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The Value of Water in Pharma Labs

Minimizing water waste can benefit the surrounding human and ecological community

 

Water is a critical element of pharmaceutical manufacturing. Without it, the processes required to manufacture pharmaceuticals, clean the lab and its equipment, ensure the final product quality, and keep manufacturing facilities running would be impeded.

 

The FDA’s regulations for the water used in the manufacturing of active pharmaceutical ingredients (APIs) states that, at minimum, the water should be drinking (potable) water quality. This means that the water used in the manufacturing of pharmaceuticals can come from the tap, but with the following stipulation: “If drinking (potable) water is insufficient to ensure API quality and tighter chemical and/or microbiological water quality specifications are called for, appropriate specifications for physical/chemical attributes, total microbial counts, objectionable organisms, and/or endotoxins should be established.”

 

 

Yet, the US Pharmacopeia has far stricter guidelines for what can be used in the manufacturing of APIs. The US Pharmacopeia is a book containing directions for the identification of compound medicines for the US, and it explains that the drinking water used in pharmaceutical manufacturing must be must be made to pass conductivity and total organic carbon (TOC) requirements for Purified Water (PW), with the additional requirement of passing an endotoxin test for Water for Injection (WFI); PW and WFI are explained to be the two grades of water most commonly needed for pharmaceutical manufacturing.

 

The processes used to get the PW and WFI to meet these requirements can be intensive, since microbiological contamination is a major concern for water used in critical cleaning of pharma equipment. The most commonly used techniques to deal with the presence of bacteria in water include reverse osmosis, electrodeionization and distillation, although ozone has been used as well.

 

Wastewater facilities have the ability to process and clean water of certain substances but are generally not equipped to completely eliminate the presence of all pharmaceuticals from the water supply.

 

Since this process is extensive, following the use of the decontaminated water, the question remains regarding where this water should go. In 2007, the Associated Press brought attention to research conducted that showed the presence of pharmaceuticals in our water supply. What further research into the subject found was that the source for this contamination was the presence of pharmaceuticals in our wastewater. Wastewater facilities have the ability to process and clean water of certain substances but are generally not equipped to completely eliminate the presence of all pharmaceuticals from the water supply.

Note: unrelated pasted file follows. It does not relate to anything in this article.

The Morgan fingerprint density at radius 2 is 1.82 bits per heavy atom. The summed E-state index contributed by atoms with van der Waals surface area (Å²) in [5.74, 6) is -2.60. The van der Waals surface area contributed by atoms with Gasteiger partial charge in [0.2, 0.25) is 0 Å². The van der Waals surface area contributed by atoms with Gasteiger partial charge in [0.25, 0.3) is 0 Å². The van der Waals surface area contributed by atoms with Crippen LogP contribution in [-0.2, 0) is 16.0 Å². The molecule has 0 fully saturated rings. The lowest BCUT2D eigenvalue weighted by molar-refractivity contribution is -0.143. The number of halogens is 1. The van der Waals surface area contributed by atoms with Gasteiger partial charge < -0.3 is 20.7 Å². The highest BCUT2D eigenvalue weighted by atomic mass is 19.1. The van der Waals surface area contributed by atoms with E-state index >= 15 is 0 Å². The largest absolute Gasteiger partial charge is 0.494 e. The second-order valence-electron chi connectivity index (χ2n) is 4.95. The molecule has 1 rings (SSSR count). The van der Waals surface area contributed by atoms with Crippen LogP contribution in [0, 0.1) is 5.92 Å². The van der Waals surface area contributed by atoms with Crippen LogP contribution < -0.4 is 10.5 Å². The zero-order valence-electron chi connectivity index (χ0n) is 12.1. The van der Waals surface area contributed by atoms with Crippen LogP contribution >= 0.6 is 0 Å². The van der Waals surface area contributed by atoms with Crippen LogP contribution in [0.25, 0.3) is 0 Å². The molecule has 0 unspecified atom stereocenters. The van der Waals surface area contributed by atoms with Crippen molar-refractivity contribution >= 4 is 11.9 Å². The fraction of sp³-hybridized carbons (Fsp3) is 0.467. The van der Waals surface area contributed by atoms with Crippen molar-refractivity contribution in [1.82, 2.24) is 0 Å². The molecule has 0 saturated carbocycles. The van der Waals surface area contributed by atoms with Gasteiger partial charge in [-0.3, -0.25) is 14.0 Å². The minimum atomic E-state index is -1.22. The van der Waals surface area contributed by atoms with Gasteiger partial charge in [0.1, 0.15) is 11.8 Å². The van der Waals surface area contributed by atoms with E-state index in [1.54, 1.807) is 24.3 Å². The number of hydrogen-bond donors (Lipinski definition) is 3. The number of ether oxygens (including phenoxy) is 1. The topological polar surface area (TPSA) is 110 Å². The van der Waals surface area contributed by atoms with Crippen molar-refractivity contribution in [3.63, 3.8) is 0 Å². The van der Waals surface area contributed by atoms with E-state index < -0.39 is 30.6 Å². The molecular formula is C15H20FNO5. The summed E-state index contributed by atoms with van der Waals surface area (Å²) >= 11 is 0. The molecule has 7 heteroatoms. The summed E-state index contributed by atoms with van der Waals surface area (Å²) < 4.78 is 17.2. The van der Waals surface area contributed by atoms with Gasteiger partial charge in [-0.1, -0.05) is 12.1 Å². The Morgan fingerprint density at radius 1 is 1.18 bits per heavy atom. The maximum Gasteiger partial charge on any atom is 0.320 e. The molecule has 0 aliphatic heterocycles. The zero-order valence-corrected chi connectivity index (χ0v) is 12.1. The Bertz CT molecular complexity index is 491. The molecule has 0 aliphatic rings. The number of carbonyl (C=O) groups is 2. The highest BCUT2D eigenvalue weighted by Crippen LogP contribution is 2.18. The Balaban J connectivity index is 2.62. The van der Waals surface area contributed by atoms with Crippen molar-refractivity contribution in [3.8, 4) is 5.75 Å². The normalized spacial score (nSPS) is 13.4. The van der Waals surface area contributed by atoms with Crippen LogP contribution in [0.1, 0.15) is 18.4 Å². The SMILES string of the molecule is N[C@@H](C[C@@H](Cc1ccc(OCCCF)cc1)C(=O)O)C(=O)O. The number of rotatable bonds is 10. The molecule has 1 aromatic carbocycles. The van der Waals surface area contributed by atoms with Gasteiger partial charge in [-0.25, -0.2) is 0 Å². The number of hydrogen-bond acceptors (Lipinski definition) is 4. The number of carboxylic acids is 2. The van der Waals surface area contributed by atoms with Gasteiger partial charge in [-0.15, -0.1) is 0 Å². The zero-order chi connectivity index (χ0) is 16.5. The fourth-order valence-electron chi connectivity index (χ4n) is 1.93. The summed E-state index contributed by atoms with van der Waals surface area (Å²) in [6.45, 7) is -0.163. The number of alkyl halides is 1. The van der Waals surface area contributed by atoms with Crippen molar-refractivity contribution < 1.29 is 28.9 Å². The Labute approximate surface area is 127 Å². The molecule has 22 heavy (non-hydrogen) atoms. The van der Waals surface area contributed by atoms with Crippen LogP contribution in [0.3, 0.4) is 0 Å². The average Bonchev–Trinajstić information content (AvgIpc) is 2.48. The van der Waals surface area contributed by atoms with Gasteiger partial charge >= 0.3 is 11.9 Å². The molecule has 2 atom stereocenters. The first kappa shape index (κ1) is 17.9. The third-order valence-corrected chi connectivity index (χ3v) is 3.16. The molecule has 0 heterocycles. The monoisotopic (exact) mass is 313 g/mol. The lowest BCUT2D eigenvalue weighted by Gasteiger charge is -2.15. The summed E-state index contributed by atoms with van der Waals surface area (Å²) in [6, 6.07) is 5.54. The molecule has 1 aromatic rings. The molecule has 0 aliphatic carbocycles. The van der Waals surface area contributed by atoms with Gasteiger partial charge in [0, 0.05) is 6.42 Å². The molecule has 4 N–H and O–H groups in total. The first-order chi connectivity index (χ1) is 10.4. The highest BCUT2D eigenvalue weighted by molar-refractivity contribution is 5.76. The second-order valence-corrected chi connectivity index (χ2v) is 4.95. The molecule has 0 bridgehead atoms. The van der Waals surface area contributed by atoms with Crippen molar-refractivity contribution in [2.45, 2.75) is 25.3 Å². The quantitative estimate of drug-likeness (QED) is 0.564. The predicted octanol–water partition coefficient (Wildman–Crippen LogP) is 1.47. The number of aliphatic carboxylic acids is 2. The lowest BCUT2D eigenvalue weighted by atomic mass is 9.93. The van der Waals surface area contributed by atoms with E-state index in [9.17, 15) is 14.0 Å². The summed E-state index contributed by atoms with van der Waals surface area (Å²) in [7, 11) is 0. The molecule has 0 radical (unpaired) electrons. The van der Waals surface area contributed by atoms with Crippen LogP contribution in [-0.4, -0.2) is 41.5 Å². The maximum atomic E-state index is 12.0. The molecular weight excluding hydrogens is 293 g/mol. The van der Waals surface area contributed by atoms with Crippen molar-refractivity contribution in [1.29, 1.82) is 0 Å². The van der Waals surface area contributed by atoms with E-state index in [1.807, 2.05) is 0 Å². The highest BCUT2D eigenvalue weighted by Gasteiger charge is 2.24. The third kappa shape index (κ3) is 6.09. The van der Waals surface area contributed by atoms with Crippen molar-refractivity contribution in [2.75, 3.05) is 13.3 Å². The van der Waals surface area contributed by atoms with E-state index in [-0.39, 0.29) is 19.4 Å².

In a paper published by The National Association of Clean Water Agencies (NACWA) and the Association of Metropolitan Water Agencies (AMWA), it explains, “Treatment processes can and do reduce the concentrations of pharmaceuticals in water, however, the degree of efficacy is often a function of chemical structure, cost, and energy. All treatment processes have some degree of side effects, such as generation of residuals or by-products.”[1]

 

The paper goes on to clarify that the question of whether pharmaceuticals are present or not is not the issue, as they are definitely present. It explains that “the application of ultra-sensitive analytical technologies to detect anthropogenic substances in water at one trillionth of a gram or less per liter will undoubtedly reveal that nearly every compound known to man will be detectable.” The question is instead “whether they pose a risk of harm to humans and wildlife that are exposed.”

 

What is concluded in the paper is there are continued uncertainties regarding the presence of pharmaceuticals in the water and its effect on human and ecological health. Research seems to show little effect on humans in general so far in the current amounts present in water, although the effects on wildlife, and specifically fish, have been far clearer.

 

Areas where there is runoff into lakes and rivers have resulted in fish having reproductive abnormalities, such as male fish that grow eggs in their testes due to the presence of female hormones from birth control pills in the water.

 

Ultimately, it ends up being the responsibility of the pharmaceutical manufacturer to decide whether they wish to be a “good neighbor” for their human and ecological community.

 

This presence of pharmaceuticals in wastewater can come from a few different sources. Consumers of pharmaceuticals may urinate or defecate out amounts of pharmaceuticals (since bodies don’t absorb all of the chemicals present), wash their bodies which may have pharmaceuticals on their skin, or even flush pharmaceuticals down the toilet. Yet, the question still remains regarding the role of pharmaceutical manufacturers in the contamination of wastewater. Currently, contamination of wastewater by manufacturers is not an area that is heavily regulated by the EPA, although the EPA does enforce regulations regarding hazardous pharmaceutical waste. Ultimately, it ends up being the responsibility of the pharmaceutical manufacturer to decide whether they wish to be a “good neighbor” for their human and ecological community.